However, an arguably even greater achievement is underlined in several of the book’s interviews with players past and present. John Beresford: “People are proud of the club again.” Isaac Hayden: “He’s reconnected this club to the fans and the city and united it.” Dwight Gayle: “The fact is the manager has come in and brought everything closer. When you go round the city, it feels as one.” Rob Elliot: “Everything has changed. It’s still changing. The whole mentality of the club, the whole direction of the club, the connection with the fans, the connection with the players, the strength in the squad.” Less than two years ago, on this very site, I ended a long lament for the broken relationship between the club and the city on a despondent note: “Whether Newcastle United can ever be stitched seamlessly back into the geographical, social, emotional, cultural and psychological fabric of the area remains to be seen.” I hadn’t foreseen Rafa’s arrival, or how handy he would be with a metaphorical needle and thread.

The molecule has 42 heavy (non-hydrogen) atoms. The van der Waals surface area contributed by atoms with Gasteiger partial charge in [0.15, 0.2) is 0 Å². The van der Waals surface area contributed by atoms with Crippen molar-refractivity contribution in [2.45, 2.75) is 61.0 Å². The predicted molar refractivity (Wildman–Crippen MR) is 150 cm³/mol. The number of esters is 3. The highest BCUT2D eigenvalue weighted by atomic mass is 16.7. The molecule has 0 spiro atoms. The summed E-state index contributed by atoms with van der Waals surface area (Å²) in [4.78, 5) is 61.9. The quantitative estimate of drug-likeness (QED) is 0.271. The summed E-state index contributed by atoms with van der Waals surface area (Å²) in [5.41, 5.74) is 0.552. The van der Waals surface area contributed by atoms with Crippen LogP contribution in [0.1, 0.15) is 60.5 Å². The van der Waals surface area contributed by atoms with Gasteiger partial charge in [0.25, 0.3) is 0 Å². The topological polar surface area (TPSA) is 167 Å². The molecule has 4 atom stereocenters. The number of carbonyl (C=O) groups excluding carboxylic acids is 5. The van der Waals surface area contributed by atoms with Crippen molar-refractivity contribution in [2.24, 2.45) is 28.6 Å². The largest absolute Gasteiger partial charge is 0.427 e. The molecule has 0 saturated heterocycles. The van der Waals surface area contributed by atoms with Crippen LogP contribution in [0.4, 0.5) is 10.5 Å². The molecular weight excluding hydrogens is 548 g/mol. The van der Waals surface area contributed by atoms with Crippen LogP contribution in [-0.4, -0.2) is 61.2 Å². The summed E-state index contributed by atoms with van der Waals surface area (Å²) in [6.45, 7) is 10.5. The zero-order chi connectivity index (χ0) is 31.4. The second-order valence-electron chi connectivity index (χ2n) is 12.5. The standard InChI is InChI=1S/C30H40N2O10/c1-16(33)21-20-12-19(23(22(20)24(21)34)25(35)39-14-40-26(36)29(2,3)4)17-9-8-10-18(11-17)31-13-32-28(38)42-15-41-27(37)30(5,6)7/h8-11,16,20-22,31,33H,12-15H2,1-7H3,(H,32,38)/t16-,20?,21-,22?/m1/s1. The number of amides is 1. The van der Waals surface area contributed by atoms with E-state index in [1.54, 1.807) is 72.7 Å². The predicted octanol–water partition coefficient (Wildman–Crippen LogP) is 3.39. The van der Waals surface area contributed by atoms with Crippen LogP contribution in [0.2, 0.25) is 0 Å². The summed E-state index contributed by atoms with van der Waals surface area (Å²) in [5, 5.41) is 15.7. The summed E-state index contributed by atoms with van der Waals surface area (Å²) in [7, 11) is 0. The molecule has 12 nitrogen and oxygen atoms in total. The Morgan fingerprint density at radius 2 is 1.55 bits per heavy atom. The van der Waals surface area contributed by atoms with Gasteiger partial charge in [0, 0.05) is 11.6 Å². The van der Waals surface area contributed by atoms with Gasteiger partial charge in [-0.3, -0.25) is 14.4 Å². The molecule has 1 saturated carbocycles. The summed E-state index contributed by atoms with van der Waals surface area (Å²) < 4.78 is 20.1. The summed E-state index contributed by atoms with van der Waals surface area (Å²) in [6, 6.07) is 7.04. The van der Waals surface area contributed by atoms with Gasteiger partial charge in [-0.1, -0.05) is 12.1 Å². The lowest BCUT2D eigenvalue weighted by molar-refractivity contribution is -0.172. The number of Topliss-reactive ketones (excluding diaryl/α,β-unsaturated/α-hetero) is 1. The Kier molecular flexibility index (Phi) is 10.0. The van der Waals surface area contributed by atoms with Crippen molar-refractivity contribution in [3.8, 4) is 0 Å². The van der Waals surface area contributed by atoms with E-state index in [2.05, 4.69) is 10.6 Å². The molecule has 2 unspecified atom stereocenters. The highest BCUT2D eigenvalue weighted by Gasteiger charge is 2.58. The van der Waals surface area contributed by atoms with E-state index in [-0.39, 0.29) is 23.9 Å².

Nevertheless, that also very much underlines that a couple of years, or a couple of months, or even a couple of weeks, can be a very long time in football. The speed with which the book was published, allied to its confident, unequivocal subtitle (The Resurrection of Newcastle United) and an optimistic epilogue that ends with the suggestion that the club “finally [looks] primed for take off”, leaves Hardy in very real danger of getting egg all over his face. Since the manuscript was sent to press, much of the euphoria that flooded the city in the wake of the title win has evaporated. Thus far, we’ve endured a difficult summer in the transfer market, missing out on several targets and left bewildered by the financial clout (or at least the sheer nerve) of clubs we would generally regard as our inferiors. Rumours of behind-the-scenes tensions and Benitez’s discontent have inevitably followed, and it can’t have helped that the person who should be addressing those frustrations has spent his summer in court boasting about his boozing prowess.
Quite why a man of Benitez’s obvious integrity and professionalism is prepared to work for an oaf who vomits into pub fireplaces is a mystery. But, for some reason, he is – and Mike Ashley needs to read Rafa’s Way and realise that we need him far more than he needs us.